When filmmaker, Nadine Cloete, announced a few weeks ago that the documentary film on the life and death of Ashley Kriel was nearing completion it sparked widespread public interest. Within days of launching a public crowd funding campaign media owner and philanthropist Dr Iqbal Survé announced that he would assist in the funding and in so doing contribute to the finalization of the documentary project.
The documentary tells the story of the young revolutionary, a resident of Bonteheuwel and an Umkhonto we Sizwe (MK) guerrilla who was killed at the hands of apartheid security police.
We asked Nadine to tell us about her experience of making this documentary and here are her words:
AKYLDP: What have you learned that others might not know about telling stories of struggle particularly that of Ashley Kriel and the broader Bonteheuwel community?
NC: I think some people only know in theory about the hurt and anger that our people still carry because of our past. Doing the Ashley Kriel documentary I got to experience this on another level. People say ‘we must get over it’ but how can we ‘get over’ something that we don’t even know the truth about?
AKYLDP: Why did you get involved in this project?
NC: I was interested in the project after seeing the Jimi Matthews archive footage of Ashley. I was drawn in by his passion and charisma. I had heard the name a few times growing up (my dad was a history teacher), but I didn’t know anything beyond the name. I think seeing the archive footage stirred something within me and I wanted to know more about this person.
AKYLDP: Why did you choose film as a technique to tell the story of Ashley Kriel?
NC: Film is of course a visual medium and because of this it’s one of the best ways to break stereotypes. You can see who Ashley was. You can see who his family and comrades are. You see these are not ill educated, drug addicts or gangsters – how we are often portrayed. Also with film you can communicate multi-layered emotions. I also think film is an easier medium to distribute.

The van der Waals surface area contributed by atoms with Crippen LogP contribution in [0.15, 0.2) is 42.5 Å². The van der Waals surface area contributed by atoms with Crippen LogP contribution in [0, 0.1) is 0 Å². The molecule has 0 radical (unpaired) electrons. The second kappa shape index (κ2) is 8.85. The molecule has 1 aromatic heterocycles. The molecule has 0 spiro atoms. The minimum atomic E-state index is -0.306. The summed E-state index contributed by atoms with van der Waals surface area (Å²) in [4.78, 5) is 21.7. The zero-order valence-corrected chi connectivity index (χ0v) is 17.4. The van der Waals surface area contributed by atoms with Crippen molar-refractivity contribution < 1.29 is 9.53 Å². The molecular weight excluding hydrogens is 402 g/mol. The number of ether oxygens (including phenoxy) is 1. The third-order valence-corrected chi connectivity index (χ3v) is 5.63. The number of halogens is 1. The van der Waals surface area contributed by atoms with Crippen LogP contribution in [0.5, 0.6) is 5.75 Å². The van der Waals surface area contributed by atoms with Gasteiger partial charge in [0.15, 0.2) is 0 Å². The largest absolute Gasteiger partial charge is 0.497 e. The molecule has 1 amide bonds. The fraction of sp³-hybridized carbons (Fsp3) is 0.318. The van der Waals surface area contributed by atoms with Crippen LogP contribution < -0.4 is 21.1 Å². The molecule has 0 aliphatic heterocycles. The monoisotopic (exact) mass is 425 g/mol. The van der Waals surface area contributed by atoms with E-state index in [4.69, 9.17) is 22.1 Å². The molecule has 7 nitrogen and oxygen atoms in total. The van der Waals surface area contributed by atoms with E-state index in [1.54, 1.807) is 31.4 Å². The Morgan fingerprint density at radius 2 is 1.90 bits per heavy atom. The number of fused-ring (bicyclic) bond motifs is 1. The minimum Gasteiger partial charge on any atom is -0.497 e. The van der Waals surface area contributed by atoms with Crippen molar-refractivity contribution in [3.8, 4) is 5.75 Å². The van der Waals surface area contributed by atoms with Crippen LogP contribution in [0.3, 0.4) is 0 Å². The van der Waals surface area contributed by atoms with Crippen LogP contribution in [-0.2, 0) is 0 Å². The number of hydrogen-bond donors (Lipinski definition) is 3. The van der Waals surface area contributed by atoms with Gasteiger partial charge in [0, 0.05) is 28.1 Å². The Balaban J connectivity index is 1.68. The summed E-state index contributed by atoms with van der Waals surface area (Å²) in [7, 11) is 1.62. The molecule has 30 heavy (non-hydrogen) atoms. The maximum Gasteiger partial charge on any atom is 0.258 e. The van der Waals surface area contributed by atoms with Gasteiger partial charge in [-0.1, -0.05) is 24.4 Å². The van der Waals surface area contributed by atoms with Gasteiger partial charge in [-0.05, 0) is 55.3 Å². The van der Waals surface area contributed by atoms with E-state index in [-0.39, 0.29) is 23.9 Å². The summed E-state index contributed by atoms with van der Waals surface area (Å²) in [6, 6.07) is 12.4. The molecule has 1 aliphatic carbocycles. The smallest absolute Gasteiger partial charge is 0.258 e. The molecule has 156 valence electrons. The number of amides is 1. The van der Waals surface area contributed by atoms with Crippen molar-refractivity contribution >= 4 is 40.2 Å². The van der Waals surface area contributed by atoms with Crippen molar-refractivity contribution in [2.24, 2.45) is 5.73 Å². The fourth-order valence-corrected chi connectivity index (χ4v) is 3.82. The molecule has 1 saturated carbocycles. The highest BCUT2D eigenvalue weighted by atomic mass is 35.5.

AKYLDP: I am sure when you look back there were many ups and downs. What was the happiest moment of this entire process for you? (and why)
NC: One of the happiest moments was probably right in the beginning when one of Ashley’s comrades told me that she is happy its ‘one of our people doing the story’. It was really encouraging to hear this. Usually major production companies do this or white producers. I felt proud as a young black woman to be able to tell the story of a hero I can immediately identify with. So hearing that meant a lot to me. Also, of course, when the National Film and Video Foundation agreed to fund the archives. That was a huge relief.
AKYLDP: Where did you come from to get here and where do you return to once you’ve finished?
NC: Before I started with the interviews I of course was very naive as to what this would entail. Not just in terms of what it means to produce a documentary of this scale and nature but also the emotional side of things. In a sense the naivety was a good thing. It allowed me to just get in there with no doubt. As I became more entrenched in the story, things became more difficult for me to deal with. But not just me of course. I don’t think was easy for anyone who I interviewed to sit back and recall their time with Ashley. It was really great working with editor Khalid Shamis on this. He really understood the subject matter and helped shape a really powerful narrative.
I don’t think there’s a certain space I would ‘return to’. I mean, I was 24/25 years old when I started the project and now I’m turning 30!! So I guess I continue to grow and just feel blessed to carry this experience with me onto the next stage of life.
AKYLDP: Any words of wisdom for other young people who are interested in following in your footsteps?
NC: People will always advise but you really have to be confident in your own way of doing things. It is really important to have mentors and to surround yourself with people who are honest, even to the point of brutal honesty! One of my mentors is filmmaker Zulfah Otto-Sallies. Her honesty helps me grow. Follow your own instinct always. In terms of film – perseverance is key!